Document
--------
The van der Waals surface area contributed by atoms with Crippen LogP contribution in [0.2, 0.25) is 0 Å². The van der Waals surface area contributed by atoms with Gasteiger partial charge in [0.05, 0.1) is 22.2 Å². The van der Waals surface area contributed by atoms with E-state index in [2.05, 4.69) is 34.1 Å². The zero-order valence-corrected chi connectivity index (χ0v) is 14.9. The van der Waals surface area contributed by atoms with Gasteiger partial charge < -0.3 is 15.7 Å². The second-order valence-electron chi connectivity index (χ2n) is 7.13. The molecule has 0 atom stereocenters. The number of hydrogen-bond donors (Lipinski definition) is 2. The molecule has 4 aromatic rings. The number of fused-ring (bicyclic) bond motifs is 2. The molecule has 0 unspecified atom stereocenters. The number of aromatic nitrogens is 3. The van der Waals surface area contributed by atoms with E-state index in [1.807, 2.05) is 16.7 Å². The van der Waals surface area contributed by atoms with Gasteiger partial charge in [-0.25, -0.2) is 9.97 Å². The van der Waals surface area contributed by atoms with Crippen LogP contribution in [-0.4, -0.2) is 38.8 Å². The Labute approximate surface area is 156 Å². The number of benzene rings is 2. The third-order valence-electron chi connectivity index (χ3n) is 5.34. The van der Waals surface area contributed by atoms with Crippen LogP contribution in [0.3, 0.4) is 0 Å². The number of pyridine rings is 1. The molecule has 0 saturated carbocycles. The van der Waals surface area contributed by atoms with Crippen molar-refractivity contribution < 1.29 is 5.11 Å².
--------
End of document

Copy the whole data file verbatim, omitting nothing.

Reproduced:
The van der Waals surface area contributed by atoms with Crippen LogP contribution in [0.2, 0.25) is 0 Å². The van der Waals surface area contributed by atoms with Gasteiger partial charge in [0.05, 0.1) is 22.2 Å². The van der Waals surface area contributed by atoms with E-state index in [2.05, 4.69) is 34.1 Å². The zero-order valence-corrected chi connectivity index (χ0v) is 14.9. The van der Waals surface area contributed by atoms with Gasteiger partial charge < -0.3 is 15.7 Å². The second-order valence-electron chi connectivity index (χ2n) is 7.13. The molecule has 0 atom stereocenters. The number of hydrogen-bond donors (Lipinski definition) is 2. The molecule has 4 aromatic rings. The number of fused-ring (bicyclic) bond motifs is 2. The molecule has 0 unspecified atom stereocenters. The number of aromatic nitrogens is 3. The van der Waals surface area contributed by atoms with E-state index in [1.807, 2.05) is 16.7 Å². The van der Waals surface area contributed by atoms with Gasteiger partial charge in [-0.25, -0.2) is 9.97 Å². The van der Waals surface area contributed by atoms with Crippen LogP contribution in [-0.4, -0.2) is 38.8 Å². The Labute approximate surface area is 156 Å². The number of benzene rings is 2. The third-order valence-electron chi connectivity index (χ3n) is 5.34. The van der Waals surface area contributed by atoms with Crippen LogP contribution in [0.3, 0.4) is 0 Å². The number of pyridine rings is 1. The molecule has 0 saturated carbocycles. The van der Waals surface area contributed by atoms with Crippen molar-refractivity contribution < 1.29 is 5.11 Å².